And (here comes the really immodest part!), I love it! It’s a variation on an Ocean Waves pattern and I think I invented the setting. To my eye, it’s downright gorgeous and I’m going to hang it on the wall, in a place of honor, so I can be impressed with myself every single time I see it!

I might even start another quilt. I have dozens of little patches left over from piecing the top of this one and I have ideas. And working on a quilt is another great way to stay warm in the winter.

But, first, I have to do penance. Forgive me, Mother, for I have sinned—I showed off.

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Quilting Hands at Home: An Adirondack Quilt Show

A huge space, filled with of handmade quilts, on a brisk autumn day! When the biennial show of the Champlain Valley Quilters’ Guild of New York opened a couple of weeks ago, the colors inside the building rivaled those on the sugar maples outside. But the colors on the quilts will last long after the leaves have fallen!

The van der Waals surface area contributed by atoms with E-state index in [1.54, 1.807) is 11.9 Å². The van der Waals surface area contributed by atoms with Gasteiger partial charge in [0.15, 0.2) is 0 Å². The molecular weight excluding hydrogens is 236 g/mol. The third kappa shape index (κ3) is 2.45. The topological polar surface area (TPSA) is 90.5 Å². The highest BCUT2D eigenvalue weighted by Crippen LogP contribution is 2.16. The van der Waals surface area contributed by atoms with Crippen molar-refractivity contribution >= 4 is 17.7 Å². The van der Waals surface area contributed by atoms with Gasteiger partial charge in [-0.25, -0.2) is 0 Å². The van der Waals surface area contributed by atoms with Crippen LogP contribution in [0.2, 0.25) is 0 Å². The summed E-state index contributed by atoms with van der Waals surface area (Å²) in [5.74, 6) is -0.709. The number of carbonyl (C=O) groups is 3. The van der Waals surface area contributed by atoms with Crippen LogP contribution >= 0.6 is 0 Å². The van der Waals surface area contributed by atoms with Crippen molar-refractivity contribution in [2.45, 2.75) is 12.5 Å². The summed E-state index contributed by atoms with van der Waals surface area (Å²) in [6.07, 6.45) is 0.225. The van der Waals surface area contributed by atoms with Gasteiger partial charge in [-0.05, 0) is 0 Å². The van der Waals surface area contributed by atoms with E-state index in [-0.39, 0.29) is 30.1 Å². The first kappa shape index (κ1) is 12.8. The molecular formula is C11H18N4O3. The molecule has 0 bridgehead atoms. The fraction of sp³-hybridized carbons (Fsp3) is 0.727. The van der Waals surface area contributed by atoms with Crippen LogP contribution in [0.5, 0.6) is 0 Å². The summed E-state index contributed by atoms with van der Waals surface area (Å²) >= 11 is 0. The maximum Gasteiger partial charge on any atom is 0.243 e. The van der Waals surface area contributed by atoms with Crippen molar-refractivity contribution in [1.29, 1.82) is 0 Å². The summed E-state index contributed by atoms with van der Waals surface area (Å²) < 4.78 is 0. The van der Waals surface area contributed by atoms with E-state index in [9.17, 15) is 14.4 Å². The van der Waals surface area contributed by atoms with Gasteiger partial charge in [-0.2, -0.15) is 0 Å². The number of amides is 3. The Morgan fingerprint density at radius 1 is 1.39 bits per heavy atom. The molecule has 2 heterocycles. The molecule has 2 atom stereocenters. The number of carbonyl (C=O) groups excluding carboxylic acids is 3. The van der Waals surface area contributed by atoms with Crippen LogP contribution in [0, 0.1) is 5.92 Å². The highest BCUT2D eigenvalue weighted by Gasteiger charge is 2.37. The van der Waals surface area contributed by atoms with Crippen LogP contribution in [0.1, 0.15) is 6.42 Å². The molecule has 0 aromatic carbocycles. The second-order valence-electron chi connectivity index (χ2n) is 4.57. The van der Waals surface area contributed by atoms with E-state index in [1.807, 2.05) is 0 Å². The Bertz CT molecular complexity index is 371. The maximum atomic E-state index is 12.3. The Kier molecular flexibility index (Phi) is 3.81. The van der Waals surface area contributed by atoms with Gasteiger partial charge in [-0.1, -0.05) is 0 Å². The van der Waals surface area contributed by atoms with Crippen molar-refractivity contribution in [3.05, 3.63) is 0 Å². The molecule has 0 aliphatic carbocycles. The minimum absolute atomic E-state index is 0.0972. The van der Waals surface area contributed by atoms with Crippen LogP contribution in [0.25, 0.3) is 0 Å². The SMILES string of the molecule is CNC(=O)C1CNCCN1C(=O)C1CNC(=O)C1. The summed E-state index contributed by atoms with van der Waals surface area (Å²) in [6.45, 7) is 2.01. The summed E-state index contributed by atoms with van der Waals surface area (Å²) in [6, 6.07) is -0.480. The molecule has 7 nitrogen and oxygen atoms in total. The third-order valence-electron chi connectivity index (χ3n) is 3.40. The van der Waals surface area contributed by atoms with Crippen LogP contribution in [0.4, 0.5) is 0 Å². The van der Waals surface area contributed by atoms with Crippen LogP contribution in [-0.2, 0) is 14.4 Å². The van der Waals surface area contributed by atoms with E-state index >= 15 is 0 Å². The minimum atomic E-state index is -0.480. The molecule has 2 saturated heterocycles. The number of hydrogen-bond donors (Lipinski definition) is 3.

I’ve said elsewhere that I think quilting is, just maybe, the quintessential expression of “loving hands at home.” It conjures images of regular people, using what they have on hand, to create a practical item that transcends the maker and the purpose. The time commitment in making a quilt is not undertaken lightly and the finished quilt envelops and warms the recipient, and brings beauty to any space. To see nearly 300 quilts and other textile projects on display is to see thousands of hours of work and love made tangible.

The photos sort of speak for themselves. Like every quilt show, this one was pure eye candy.

Many of the quilters had participated in a “mystery quilt” challenge, in which they were instructed to choose fabrics along certain guidelines and then follow instructions that were communicated periodically, so the beauty of each woman’s quilt (and, yes, they were all women—no men in this guild at all!) would be revealed slowly. These quilts were displayed together and the range of colors choices was fascinating!